Irashai Grill - ExteriorIrashaimase!!

Sound familiar? It should if you’re a fan of Japanese restaurants.

It means “welcome” in Japanese and it’s how businesses greet their customers.

Lucky us. Irashai Grill, located in Coal Harbour @ 1368 West Pender Street, was in a welcoming mood and graciously invited Dan and I to a Vancouver Bloggers meet-up dinner last week. We’ve never been to or even heard of Irashai Grill before so we jumped at the opportunity. They assured us that Irashai was armed with super tasty food and a chic decor. Frankly Irashai, you had us at free Japanese food.

Irashai Grill - Bloggers NightIt was a fun night. Dan and I were joined by friendly Vancouver bloggers Sherman, Joyce, Rebbecca, John,and Heather. Finally, a dinner where snapping pics of the dishes before digging in was not only tolerated but encouraged! We were also joined by Danielle, the event organizer and Irashai’s #1 fan.

We were treated with a wide range of meticulously plated items from their regular menu. Below are a few dishes that stood out for us, dishes that we would order again.

Irashai Grill - Yellowtail SashimiHamachi Sashimi (served with daikon salad and Pommery mustard dressing).
ed: Yum! Super thin-sliced hamachi, crunchy daikons, and a tangy sauce. Really great summer dish. I don’t order things like this often so this was a nice change of pace for me. As you can see from the pics, all the dishes were gorgeous. Preferential treatment perhaps, but when I looked over at another table, their food looked just as good.

Irashai Grill - Sushi RollsSummer Roll & (deepfried!) Alaska Crab Leg Roll
I love fusion rolls that taste great. I hate fusion rolls that are funky simply for the sake of being funky *cough*. Thankfully, these rolls fall into the category of the former. They weren’t mindblowing, but the ingredients were fresh and the portions were generous. And you gotta give them courage points for deep-frying a roll.

Irashai Grill - Pearl Chicken KaaragePearl Chicken Karaage
Here’s something we’ve never seen, batter fried chicken rolled in crunchy rice cracker balls. The texture reminds me of the asian rice cracker snacks I like to buy at T&T. It lightens up the dish and makes an old favorite interesting again. These would make great street food come to think of it. I wouldn’t mind sitting down with a plate of these and an Asahi in the summer.

Irashai Grill - Spot prawn sashimiIrashai Grill - Deep fried shellsBC Spot Prawn Sashimi
ed: My favorite dish of the night by far. BC Spot Prawn season is from May 1 – July 1. These giant prawns were sweet! Literally. When I tried prawn sashimi at Happa last year, I hated it. It was bitter and slimy. I tried it again at Guu a few months ago: better, but still bitter. But these guys were great! They weren’t slimy, they were huge, and they were super sweet. After we ate the sashimi, the waitress took the heads back to the kitchen, deep fried them, and gave them back to us. They were like deepfried miniature lobsters – nice.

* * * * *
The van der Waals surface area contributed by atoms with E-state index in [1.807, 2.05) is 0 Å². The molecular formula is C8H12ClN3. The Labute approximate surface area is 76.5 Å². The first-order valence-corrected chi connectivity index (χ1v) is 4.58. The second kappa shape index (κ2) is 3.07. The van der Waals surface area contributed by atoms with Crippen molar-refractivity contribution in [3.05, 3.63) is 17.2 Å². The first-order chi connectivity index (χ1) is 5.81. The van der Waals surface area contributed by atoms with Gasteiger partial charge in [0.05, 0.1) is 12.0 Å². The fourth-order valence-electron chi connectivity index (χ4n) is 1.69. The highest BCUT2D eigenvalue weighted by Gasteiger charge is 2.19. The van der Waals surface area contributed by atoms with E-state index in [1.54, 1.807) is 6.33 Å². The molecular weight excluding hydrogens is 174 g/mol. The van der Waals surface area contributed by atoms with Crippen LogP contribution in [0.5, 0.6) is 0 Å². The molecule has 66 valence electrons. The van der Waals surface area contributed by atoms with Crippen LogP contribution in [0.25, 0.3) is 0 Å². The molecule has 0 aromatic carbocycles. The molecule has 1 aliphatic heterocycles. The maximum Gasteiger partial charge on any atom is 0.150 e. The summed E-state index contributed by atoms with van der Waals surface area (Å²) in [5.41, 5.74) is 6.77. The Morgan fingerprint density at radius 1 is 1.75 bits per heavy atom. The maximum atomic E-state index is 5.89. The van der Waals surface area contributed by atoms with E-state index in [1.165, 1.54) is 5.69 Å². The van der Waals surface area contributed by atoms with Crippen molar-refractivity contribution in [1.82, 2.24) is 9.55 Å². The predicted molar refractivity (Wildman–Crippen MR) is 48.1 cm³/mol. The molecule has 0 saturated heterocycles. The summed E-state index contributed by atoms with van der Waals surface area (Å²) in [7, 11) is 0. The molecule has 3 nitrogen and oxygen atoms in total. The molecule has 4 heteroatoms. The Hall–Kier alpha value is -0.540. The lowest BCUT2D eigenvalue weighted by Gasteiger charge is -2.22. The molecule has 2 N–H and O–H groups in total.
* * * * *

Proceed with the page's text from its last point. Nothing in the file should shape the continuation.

Irashai Grill - Yam FriesYam Fries
Another classic dish done in a new way. These are basically french fry cut yam tempura with a light batter, served with two tasty dipping sauces. (really wanted to double dip….) It’s dishes like these that show how Irashai can raise normally bland traditional dishes to a higher level.

Irashai Grill - Interior
dan: I like the open feeling of the interior, the high ceilings and half circle booths are spacious and intimate. There are TV’s scattered around the room, with every table in clear view of a few of them at once. I think it’d be fitting if they had Kill Bill playing on repeat, but that’s just me.

ed: Irashai’s decor is very Coal Harbour-ish to me. It’s shiny, modern, and peaceful. Personally, when I’m eating downtown on a weekend night, I’m usually in more of a Robson Street-ish kind of mood. I love the energetic ambiance of places like Guu and Gyoza King; they’re not as clean-cut as Irashai, but they have a bit more attitude.
But that’s okay. I don’t think Irashai is trying to compete head-on with the izakayas. Irashai is doing its own thing, and is worth checking out if you’re into tasty Japanese food that cautiously and successfully straddles the line between fusion and traditional. Obviously, we can’t comment on value based on this meal, but the prices/proportions looked fair. The service was top-notch as well.

Thanks again @Irashai!
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